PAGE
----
It is 72 degrees outside in Gyumri, with promises to get much hotter, yet my host mother will not let me leave without a jacket. By this point in my stay, I have learned not to argue with her, so I run back into the apartment and grab my jacket. She smiles and sends me off for the day.
Armenia. It is a beautiful, historic land of fiercely proud people. I traveled there this summer as a volunteer with Birthright Armenia, an organization for diasporan young people like me who claim Armenian as part of their ethnic heritage. I spent five weeks living with a host family, volunteering, taking language lessons, excursions, meeting fellow Armenians from all over the world, and making memories to last a lifetime.
When people ask me what the best thing was about my experience, I am hard pressed to pick just one. In lieu of that, here are the top five things I learned during my time in Armenia:
▪ Hospitality. Growing up as an Armenian-American, I learned at a young age that hospitality is extremely important. When people visit your home, you offer them food and drink. You stop what you are doing to sit down and have a conversation with them.
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Now, after having lived in Armenia, I can see that hospitality is the bedrock of the culture. Who you are isn’t important. It only matters that you are someone’s guest and it is their duty to treat you like a VIP I can still hear my host father imploring me, “Kira-jan, (dear Kira) come eat!” You are welcomed into any home you enter with open arms, a plate of food and a glass of wine. And when it comes time for you to go, they beg you to stay longer. It is an amazing thing to experience.
▪ History. This is a very important aspect of Armenian life, and people there are eager to teach you about their history, proudly sharing it with anyone who will listen. My translator regularly quizzed me on my knowledge of Armenian history, and she was thrilled whenever I wanted to learn more. Probably many young Armenian-Americans like me know the basics, but sometimes I think we fail to go deeper, learn more and understand the history. Armenians are extremely proud of their ancient roots, perseverance and survival through the ages and it keeps their culture alive.
▪ Sing. Dance. Drink coffee. I have never done as much singing and dancing as I did in Armenia. In fact, it was a daily occurrence. The people come alive when there is singing and dancing (and the copious amounts of delicious, strong coffee they drink probably contributes, too). It’s not just important culturally; it also ties people together and tells the stories of Armenia. You do not have to be a gifted singer or dancer. What matters is that you join in the fun. But pace yourself on that strong coffee!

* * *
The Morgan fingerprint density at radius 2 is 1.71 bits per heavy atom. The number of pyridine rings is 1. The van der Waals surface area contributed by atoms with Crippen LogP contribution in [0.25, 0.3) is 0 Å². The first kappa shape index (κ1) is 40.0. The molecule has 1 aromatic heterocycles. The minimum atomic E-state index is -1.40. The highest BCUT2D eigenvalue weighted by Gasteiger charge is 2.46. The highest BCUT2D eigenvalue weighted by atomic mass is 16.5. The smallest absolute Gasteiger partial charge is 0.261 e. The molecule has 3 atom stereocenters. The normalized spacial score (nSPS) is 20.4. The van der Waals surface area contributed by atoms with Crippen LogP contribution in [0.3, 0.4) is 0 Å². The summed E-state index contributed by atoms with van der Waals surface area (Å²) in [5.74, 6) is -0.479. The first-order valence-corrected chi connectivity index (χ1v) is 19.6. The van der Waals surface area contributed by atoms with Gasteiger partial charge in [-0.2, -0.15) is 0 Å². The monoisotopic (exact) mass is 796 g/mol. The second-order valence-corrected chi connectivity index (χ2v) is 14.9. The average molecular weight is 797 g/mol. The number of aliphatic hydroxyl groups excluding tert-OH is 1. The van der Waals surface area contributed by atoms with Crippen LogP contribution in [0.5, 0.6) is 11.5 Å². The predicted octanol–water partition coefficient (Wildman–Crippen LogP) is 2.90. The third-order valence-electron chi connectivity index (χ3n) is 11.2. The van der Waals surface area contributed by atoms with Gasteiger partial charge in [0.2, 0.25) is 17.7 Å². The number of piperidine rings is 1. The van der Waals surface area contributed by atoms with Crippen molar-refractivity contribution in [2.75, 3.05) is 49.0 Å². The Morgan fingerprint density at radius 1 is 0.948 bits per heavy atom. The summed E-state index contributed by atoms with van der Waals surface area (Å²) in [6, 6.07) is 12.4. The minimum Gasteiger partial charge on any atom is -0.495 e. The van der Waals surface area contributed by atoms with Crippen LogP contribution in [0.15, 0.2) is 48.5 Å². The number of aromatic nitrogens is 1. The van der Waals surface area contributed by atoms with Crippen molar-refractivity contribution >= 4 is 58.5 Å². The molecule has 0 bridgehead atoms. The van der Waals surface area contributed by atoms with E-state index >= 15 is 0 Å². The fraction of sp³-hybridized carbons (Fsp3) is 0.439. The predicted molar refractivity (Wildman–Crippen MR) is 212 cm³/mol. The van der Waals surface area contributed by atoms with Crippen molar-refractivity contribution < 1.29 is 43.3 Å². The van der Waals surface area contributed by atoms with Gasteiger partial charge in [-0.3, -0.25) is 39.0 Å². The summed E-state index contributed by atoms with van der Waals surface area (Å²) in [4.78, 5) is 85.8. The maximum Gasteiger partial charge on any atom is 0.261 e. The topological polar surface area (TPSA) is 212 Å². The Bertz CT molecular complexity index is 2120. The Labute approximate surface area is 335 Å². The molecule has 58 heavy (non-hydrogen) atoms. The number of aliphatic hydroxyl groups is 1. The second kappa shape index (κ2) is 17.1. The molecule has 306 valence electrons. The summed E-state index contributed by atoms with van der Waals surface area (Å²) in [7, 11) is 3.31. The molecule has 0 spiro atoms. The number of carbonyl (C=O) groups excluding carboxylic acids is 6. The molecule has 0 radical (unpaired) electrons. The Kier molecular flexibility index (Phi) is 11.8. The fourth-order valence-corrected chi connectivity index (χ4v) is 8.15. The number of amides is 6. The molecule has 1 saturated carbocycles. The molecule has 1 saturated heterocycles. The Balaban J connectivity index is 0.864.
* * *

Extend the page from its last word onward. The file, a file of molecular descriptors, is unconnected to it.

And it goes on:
▪ Be present in the moment. About three weeks into my journey, I found myself thinking I was ready to go home. I was already considering the tasks that needed to be accomplished to prepare for my new job. But with two weeks remaining in my trip and lots more to see and do in Armenia, I reminded myself that I had waited my whole life to come to Armenia. If I did not stop to enjoy it now, I would miss out on great experiences. Once I became present in the moment of what was happening, I became much happier and thoroughly enjoyed each new experience. This concept is one I’m going to try to practice in my daily life – I want to be present and show up for each day, embrace what is happening around me.
▪ Try new things. This was the theme of my whole Armenian adventure. I know there is comfort in the routine, but there is something to be said for exploring new places, trying new foods, meeting new people and embracing new adventures. Don’t get me wrong, there were plenty of days that I longed for a Starbucks Frappuccino and a cheeseburger from In-N-Out. But I can honestly say now that embracing new things in Armenia was one of the most incredible experiences of my life.
There is a whole world out there waiting to be explored. Do not miss it! And don’t forget your jacket.
Kira Armbruster – a.k.a. Kira-jan – is a school psychologist with the Fresno County Office of Education.